A story that grabs you from page one, and refuses to let go till the very end. An easy, fast paced read, a page turner. It made me root for Olivia, hoping that things work out for her, made me really angry at some of the characters, and empathize with others. Full of well-defined, complex characters, the author certainly knows how to keep the story going. The cover compares it to Jodi Picoult’s writing, but I wouldn’t go so far. It was a great read, one I enjoyed a lot, but most definitely a one time read. But for a one-time read, it was well worth it. I enjoyed it thoroughly to rate it a 4.5/5.

It is part of a trilogy, I read the last part of it, later, which was not as good as this one.

About the author

Award-winning author Diane Chamberlain, was born and raised in Plainfield, New Jersey, and attended Glassboro State University. She also lived for many years in both San Diego and northern Virginia, where she still resides. She is an author of 22 novels. She usually writes about relationships between men and women, parents and children, brothers and sisters, and friends. More about the author here.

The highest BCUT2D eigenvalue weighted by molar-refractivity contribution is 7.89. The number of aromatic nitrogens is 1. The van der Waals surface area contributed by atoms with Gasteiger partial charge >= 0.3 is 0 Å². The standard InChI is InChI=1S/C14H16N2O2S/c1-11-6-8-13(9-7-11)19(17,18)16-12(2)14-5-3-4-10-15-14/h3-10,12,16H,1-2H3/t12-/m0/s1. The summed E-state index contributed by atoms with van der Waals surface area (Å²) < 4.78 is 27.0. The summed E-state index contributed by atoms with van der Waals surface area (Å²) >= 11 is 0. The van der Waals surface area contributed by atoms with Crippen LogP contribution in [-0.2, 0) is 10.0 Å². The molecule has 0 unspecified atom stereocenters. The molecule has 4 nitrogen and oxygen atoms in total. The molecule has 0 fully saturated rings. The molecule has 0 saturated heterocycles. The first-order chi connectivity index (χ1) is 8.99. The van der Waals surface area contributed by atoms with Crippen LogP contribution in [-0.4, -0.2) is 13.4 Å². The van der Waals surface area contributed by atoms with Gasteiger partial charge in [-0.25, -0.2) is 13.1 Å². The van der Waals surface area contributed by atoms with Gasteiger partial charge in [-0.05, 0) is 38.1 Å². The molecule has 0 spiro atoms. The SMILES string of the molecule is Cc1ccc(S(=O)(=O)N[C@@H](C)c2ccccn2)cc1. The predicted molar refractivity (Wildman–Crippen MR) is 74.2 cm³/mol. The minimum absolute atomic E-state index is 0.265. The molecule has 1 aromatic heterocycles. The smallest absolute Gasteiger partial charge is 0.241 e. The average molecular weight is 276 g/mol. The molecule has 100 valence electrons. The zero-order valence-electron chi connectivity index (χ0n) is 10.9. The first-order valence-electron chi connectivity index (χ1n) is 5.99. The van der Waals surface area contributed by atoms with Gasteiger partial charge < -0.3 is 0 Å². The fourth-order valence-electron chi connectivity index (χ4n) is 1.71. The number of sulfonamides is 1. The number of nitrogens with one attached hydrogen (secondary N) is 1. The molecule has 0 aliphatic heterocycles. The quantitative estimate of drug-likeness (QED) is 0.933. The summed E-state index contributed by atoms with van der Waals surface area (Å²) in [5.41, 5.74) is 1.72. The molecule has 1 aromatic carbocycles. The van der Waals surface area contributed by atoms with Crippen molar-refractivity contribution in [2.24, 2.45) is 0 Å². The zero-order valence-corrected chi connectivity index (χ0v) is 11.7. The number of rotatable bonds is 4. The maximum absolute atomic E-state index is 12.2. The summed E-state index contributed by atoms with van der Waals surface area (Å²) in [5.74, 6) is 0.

This book is available from Amazon(UK) and Flipkart(India).

The Book Thief by Markus Zusak

I’m at that stage where I have just too many wonderful books to review. A long list that I am working through. Some I can not not review, others so good that I wonder if I might just end up messing it up by reviewing them. The Book Thief falls under that category. It is with a lot of trepidation that I review it, hoping that I do justice to a book as wonderful as this.


Bindu had reviewed this, and ever since, I had been waiting to get hold of it. Bindu is one of those close friends of mine, whose reviews, I can trust with my eyes closed. I love the books that she picks up.

So the blurb says

Here is a small fact: You are going to die.’